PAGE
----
Not again: Coronavirus ‘reactivates’ in cured patients in South Korea

In a development which would further complicate the war on the disease, officials on Friday reported 91 patients previously cleared of infection had tested positive once again. Jeong Eun-kyeong, director of the Korea Centers for Disease Control and Prevention (KCDC), told a briefing the virus may have been “reactivated” rather than the patients being re-infected. South Korean health officials admit they are currently baffled, with epidemiological investigations still under way.

The prospect of people being re-infected with the virus is of international concern, as many countries are hoping that infected populations will develop sufficient immunity to prevent a resurgence of the pandemic, meaning the reactivation theory would be a preferable explanation.

The South Korean figure had increased from 51 such cases on Monday.

Almost 7,000 South Koreans have been reported as having recovered from COVID-19.

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The number will only increase, 91 is just the beginning now

Kim Woo-joo

Kim Woo-joo, professor of infectious diseases at Korea University Guro Hospital, warned: “The number will only increase, 91 is just the beginning now.”

Like Jeong, Kim said he believed patients had likely “relapsed” rather than been re-infected.

Other experts claimed false test results could also be an explanation, or alternatively, remnants of the virus could still be in patients’ systems but not be infectious or of danger to the host or others.

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Jung Ki-suck, professor of pulmonary medicine at Hallym University Sacred Heart Hospital, said: “There are different interpretations and many variables.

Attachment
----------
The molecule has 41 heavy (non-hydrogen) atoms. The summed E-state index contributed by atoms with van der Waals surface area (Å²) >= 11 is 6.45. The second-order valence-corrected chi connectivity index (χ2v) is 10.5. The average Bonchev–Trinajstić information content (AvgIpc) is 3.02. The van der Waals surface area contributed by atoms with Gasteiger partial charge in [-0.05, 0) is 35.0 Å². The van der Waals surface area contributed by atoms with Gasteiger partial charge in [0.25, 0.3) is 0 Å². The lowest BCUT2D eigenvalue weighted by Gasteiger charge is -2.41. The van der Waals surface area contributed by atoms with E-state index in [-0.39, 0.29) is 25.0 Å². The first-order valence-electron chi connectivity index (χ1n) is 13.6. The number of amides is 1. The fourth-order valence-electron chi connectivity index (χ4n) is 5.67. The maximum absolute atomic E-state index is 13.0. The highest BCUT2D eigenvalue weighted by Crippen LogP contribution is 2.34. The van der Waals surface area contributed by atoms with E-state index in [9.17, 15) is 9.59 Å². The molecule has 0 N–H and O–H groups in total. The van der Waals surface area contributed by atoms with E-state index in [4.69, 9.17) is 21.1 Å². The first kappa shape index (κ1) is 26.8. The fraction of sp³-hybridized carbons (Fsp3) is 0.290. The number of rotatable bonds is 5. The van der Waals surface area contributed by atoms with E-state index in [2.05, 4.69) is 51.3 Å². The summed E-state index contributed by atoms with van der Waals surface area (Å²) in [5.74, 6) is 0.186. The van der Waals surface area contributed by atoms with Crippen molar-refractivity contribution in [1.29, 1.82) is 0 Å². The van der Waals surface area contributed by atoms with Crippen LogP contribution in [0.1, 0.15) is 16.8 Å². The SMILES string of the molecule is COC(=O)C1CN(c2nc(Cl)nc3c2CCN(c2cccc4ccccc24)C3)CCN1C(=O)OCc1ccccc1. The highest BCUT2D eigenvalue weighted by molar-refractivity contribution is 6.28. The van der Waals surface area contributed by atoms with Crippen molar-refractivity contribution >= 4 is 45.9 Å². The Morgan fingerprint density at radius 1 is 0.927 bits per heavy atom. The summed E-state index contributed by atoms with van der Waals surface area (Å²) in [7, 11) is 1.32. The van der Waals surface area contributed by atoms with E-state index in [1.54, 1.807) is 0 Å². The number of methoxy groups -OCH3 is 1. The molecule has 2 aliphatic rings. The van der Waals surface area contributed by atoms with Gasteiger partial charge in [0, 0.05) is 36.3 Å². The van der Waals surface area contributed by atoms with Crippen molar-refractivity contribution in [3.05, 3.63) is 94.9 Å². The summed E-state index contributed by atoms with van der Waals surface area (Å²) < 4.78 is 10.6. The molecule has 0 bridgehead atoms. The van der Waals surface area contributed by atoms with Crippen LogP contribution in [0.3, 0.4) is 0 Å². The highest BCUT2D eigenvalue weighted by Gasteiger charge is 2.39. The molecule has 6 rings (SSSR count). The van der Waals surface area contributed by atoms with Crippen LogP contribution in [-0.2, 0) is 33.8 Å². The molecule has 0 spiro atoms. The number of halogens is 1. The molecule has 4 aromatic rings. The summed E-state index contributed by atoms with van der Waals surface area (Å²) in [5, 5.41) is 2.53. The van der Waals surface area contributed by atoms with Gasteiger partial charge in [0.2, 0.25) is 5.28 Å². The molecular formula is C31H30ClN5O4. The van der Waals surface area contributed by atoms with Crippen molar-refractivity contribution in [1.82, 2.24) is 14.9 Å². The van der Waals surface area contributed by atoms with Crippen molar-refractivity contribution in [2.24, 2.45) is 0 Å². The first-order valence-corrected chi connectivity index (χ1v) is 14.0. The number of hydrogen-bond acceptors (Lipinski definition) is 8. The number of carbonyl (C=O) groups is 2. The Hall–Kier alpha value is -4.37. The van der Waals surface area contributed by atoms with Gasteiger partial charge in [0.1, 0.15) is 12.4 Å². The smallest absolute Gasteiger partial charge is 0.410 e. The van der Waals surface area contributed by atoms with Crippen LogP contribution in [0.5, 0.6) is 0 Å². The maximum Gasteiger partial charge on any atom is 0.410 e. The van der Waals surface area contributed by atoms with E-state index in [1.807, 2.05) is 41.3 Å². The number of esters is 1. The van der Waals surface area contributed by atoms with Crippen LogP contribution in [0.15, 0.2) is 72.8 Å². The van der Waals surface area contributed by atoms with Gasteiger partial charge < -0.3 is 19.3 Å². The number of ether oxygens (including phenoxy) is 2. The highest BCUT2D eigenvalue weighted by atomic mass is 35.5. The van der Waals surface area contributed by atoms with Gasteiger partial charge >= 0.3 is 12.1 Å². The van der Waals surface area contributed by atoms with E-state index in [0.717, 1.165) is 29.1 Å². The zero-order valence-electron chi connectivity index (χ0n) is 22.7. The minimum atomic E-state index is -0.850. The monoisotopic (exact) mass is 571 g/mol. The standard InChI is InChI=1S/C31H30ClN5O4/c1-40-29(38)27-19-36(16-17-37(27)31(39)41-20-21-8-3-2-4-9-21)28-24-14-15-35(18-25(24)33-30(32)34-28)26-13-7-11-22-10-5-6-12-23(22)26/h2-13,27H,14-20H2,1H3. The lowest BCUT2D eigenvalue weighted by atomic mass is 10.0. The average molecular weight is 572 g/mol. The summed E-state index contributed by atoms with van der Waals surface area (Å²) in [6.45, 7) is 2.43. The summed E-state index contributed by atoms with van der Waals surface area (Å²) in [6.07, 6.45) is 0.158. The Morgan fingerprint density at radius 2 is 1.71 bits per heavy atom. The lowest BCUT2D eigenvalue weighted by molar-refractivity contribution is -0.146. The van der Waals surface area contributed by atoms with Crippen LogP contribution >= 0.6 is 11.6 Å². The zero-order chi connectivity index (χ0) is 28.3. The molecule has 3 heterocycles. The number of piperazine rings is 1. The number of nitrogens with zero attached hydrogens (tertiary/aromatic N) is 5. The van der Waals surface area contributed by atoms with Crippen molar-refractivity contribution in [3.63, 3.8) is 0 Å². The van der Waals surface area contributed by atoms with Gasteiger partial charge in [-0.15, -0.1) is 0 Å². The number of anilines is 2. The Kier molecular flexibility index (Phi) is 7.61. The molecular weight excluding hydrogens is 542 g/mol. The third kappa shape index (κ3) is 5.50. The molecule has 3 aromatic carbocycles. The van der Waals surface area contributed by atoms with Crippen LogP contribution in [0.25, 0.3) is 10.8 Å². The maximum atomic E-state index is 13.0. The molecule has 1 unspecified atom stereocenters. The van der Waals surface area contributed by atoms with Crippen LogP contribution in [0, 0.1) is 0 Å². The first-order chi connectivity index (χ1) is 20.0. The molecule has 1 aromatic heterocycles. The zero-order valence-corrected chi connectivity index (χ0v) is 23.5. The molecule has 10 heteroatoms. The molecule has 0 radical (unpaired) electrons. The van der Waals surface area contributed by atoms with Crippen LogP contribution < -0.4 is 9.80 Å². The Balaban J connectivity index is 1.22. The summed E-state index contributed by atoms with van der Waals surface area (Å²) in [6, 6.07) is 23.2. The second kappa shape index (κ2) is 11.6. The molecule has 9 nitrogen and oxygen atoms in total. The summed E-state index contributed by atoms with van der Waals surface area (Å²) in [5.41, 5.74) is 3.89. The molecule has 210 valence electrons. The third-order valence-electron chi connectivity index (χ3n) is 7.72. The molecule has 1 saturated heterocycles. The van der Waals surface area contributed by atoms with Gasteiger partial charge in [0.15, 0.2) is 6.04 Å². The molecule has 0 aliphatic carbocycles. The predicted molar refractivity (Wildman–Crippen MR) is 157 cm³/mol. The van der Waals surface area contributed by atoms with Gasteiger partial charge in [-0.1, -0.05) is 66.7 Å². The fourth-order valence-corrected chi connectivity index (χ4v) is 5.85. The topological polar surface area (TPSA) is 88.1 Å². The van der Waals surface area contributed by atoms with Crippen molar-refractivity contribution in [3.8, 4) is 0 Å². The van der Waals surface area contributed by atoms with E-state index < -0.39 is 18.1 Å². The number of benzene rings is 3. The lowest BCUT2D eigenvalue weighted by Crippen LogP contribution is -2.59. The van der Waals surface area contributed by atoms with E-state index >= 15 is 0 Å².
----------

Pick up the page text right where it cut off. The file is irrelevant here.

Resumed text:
“The government needs to come up with responses for each of these variables”.

South Korea’s prompt response to the pandemic, and rigorous testing system, has been praised for minimising the number of cases in the 51-million population country.

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A total of 27 new cases were reported on Friday, South Korea’s lowest after daily cases peaked at more than 900 in late February, according to KCDC, with the total standing at 10,450 cases.

The death toll rose by seven to 211, it said.

The city of Daegu, which was hit by the first large coronavirus outbreak outside of China, reported zero new cases for the first time since late February.

With at least 6,807 confirmed cases, the city accounts for more than half of all South Korea’s total infections.

The spread of infections at a church in Daegu is thought to have played a major role in pushing up cases in the country in late February.

The outbreak initially pushed the tally of confirmed cases much higher than anywhere else outside of China, before the country used widespread testing and social distancing to tackle the situation.

The unpredictability of the virus is of significant concern to health experts trying to understand the mechanisms by which it spreads – and recurs in areas where the pandemic was previously believed to be under control.

Last week, despite China’s insistence that it was winning the battle, a cluster of cases among medical staff at Jia County People’s Hospital in Henan Province prompted authorities to impose authorities have imposed fresh travel restrictions, with non-essential travel banned between villages and communities.

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